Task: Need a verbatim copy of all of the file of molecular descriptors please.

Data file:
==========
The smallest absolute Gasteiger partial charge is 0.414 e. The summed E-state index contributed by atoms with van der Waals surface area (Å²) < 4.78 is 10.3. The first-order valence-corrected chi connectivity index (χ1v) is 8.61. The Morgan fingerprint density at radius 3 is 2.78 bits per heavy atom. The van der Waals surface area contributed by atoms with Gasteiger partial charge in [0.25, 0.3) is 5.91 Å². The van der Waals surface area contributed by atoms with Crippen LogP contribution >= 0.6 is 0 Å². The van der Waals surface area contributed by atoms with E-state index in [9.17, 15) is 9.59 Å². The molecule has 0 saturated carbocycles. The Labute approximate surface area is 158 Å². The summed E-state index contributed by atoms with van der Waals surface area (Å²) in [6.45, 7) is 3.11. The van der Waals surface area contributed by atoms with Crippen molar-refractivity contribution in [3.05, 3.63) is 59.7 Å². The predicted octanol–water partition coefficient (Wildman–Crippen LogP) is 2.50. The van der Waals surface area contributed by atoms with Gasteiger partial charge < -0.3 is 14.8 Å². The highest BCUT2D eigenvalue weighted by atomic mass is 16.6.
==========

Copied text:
The smallest absolute Gasteiger partial charge is 0.414 e. The summed E-state index contributed by atoms with van der Waals surface area (Å²) < 4.78 is 10.3. The first-order valence-corrected chi connectivity index (χ1v) is 8.61. The Morgan fingerprint density at radius 3 is 2.78 bits per heavy atom. The van der Waals surface area contributed by atoms with Gasteiger partial charge in [0.25, 0.3) is 5.91 Å². The van der Waals surface area contributed by atoms with Crippen LogP contribution >= 0.6 is 0 Å². The van der Waals surface area contributed by atoms with E-state index in [9.17, 15) is 9.59 Å². The molecule has 0 saturated carbocycles. The Labute approximate surface area is 158 Å². The summed E-state index contributed by atoms with van der Waals surface area (Å²) in [6.45, 7) is 3.11. The van der Waals surface area contributed by atoms with Crippen molar-refractivity contribution in [3.05, 3.63) is 59.7 Å². The predicted octanol–water partition coefficient (Wildman–Crippen LogP) is 2.50. The van der Waals surface area contributed by atoms with Gasteiger partial charge < -0.3 is 14.8 Å². The highest BCUT2D eigenvalue weighted by atomic mass is 16.6.